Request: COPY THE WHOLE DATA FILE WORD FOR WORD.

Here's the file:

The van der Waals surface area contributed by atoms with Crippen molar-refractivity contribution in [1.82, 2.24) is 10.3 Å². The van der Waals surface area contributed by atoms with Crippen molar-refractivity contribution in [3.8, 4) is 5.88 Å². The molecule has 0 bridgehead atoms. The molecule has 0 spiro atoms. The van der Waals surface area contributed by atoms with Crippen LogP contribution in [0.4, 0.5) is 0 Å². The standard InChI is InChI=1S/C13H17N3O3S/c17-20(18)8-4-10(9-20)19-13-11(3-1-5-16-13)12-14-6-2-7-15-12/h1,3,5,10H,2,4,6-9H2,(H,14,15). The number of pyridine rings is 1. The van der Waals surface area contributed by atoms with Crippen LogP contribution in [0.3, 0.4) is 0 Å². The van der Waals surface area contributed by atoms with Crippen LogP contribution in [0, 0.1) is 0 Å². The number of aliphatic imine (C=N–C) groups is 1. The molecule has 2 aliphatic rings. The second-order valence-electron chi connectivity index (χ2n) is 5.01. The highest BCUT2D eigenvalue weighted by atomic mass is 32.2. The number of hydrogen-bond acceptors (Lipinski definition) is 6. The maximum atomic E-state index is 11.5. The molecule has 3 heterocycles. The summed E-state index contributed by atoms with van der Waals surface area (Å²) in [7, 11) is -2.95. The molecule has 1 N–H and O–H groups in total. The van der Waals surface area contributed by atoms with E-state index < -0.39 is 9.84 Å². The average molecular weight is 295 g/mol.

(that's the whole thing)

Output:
The van der Waals surface area contributed by atoms with Crippen molar-refractivity contribution in [1.82, 2.24) is 10.3 Å². The van der Waals surface area contributed by atoms with Crippen molar-refractivity contribution in [3.8, 4) is 5.88 Å². The molecule has 0 bridgehead atoms. The molecule has 0 spiro atoms. The van der Waals surface area contributed by atoms with Crippen LogP contribution in [0.4, 0.5) is 0 Å². The standard InChI is InChI=1S/C13H17N3O3S/c17-20(18)8-4-10(9-20)19-13-11(3-1-5-16-13)12-14-6-2-7-15-12/h1,3,5,10H,2,4,6-9H2,(H,14,15). The number of pyridine rings is 1. The van der Waals surface area contributed by atoms with Crippen LogP contribution in [0.3, 0.4) is 0 Å². The van der Waals surface area contributed by atoms with Crippen LogP contribution in [0, 0.1) is 0 Å². The number of aliphatic imine (C=N–C) groups is 1. The molecule has 2 aliphatic rings. The second-order valence-electron chi connectivity index (χ2n) is 5.01. The highest BCUT2D eigenvalue weighted by atomic mass is 32.2. The number of hydrogen-bond acceptors (Lipinski definition) is 6. The maximum atomic E-state index is 11.5. The molecule has 3 heterocycles. The summed E-state index contributed by atoms with van der Waals surface area (Å²) in [7, 11) is -2.95. The molecule has 1 N–H and O–H groups in total. The van der Waals surface area contributed by atoms with E-state index < -0.39 is 9.84 Å². The average molecular weight is 295 g/mol.